A coalition airstrike destroys an ISIS-K fighting position during Afghan Commando offensive operations in Mohmand Valley, Nangarhar province on Feb. 4, 2018. (U.S. Army/Spc. Jacob Krone)

Afghan and Western military officials believe that ISIS is nearing defeat in Afghanistan following a weeks-long assault on the terror group's main bastion in the eastern part of the country, the New York Times reports.

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The number of people killed by the Global War on Terror now stands at 801,000, nearly half of which were likely civilians, according to new research conducted by Brown University's Costs of War project.

Though the numbers are staggering, it may not tell the whole story, researchers warn. Since the study only tallied the number of direct war deaths (including drone strikes and IEDs), the real death toll may be much higher. Indirect deaths, such as veteran suicides or deaths caused by lack of access to food, water, medicine and/or related infrastructure, remain uncounted; and some direct combat deaths just haven't been recorded, researchers said.

"Indeed, we may never know the total direct death toll in these wars," Brown researchers observed in a 2018 paper. "For example, tens of thousands of civilians may have died in retaking Mosul and other cities from ISIS but their bodies have likely not been recovered."

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KABUL (Reuters) - Afghan security units backed by the U.S. Central Intelligence Agency (CIA) have carried out extrajudicial executions, enforced disappearances, indiscriminate air strikes and other rights abuses and should be disbanded, a rights group said on Thursday.

Human Rights Watch said it investigated 14 cases in which CIA-backed Afghan counterinsurgency forces committed serious abuses in Afghanistan between late 2017 and mid-2019.

"They are illustrative of a larger pattern of serious laws-of-war violations — some amounting to war crimes — that extends to all provinces in Afghanistan where these paramilitary forces operate with impunity," the group said in a report.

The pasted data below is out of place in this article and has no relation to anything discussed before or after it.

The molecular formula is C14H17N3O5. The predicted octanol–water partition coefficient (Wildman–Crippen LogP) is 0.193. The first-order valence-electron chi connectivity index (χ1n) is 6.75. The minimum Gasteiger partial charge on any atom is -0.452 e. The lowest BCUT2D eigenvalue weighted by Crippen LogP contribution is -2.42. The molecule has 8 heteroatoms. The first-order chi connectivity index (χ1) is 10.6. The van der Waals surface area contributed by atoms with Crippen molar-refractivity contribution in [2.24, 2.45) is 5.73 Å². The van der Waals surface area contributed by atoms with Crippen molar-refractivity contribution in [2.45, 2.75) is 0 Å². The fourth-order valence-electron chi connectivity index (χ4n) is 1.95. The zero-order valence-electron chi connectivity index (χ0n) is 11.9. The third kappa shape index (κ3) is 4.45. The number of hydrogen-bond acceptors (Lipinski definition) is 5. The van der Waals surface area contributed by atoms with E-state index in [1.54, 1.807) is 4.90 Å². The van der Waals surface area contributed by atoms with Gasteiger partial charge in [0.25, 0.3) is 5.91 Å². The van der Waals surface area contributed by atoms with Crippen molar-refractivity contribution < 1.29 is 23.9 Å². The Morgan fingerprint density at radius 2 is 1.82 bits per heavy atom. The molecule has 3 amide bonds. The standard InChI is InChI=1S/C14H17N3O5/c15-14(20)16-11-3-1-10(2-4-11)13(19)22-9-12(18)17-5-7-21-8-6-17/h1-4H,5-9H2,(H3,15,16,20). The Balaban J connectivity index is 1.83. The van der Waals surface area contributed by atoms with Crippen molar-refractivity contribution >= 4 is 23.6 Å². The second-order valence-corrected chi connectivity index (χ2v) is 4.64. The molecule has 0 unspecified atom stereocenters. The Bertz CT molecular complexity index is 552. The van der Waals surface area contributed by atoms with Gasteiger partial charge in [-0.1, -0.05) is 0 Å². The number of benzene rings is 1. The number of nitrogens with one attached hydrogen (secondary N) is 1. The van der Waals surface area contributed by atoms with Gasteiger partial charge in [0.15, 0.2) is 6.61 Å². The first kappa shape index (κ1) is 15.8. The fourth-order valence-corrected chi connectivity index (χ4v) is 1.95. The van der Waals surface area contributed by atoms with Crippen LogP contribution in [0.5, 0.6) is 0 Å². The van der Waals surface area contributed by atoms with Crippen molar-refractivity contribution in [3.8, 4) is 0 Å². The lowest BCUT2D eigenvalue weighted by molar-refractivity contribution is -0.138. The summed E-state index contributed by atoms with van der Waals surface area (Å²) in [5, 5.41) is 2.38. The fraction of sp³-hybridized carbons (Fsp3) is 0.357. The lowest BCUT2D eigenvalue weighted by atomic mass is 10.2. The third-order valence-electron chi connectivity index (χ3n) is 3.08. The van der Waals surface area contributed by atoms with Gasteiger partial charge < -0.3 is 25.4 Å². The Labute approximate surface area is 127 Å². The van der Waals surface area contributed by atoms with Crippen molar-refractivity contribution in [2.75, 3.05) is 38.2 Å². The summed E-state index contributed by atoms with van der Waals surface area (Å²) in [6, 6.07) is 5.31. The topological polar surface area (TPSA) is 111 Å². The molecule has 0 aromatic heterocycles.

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Army Master Sgt. Matthew Williams had other plans for his life.

He wanted to join the FBI, and he got a degree in criminal justice. He told Task & Purpose on Tuesday that he jokes that he "never grew up" from the little boy who wanted to be a policeman, or firefighter. But like countless other soldiers, his plans completely changed after September 11, 2001. The Boerne, Texas, native joined the Army in 2005, and went into Special Forces.

The beginning of Master Sgt. Williams' story isn't very remarkable — but the rest of it is something else entirely.

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Navy SEAL-turned-congressman Rep. Dan Crenshaw (R-Tex.) believes the United States should maintain a permanent military presence in Afghanistan similar to bases in former war zones such as Germany, Japan, and South Korea in order to prevent terrorist groups from plotting the next 9/11-style attack on U.S. soil.

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Editor's Note: This article originally appeared on Radio Free Europe/Radio Free Liberty.

The United Nations said that an "unprecedented" number of civilians were killed or wounded in Afghanistan from July to September, calling the violence "totally unacceptable."

The UN said in a report on October 17 that the 1,174 deaths and 3,139 injured amount to a 42 percent increase over the same time period last year.

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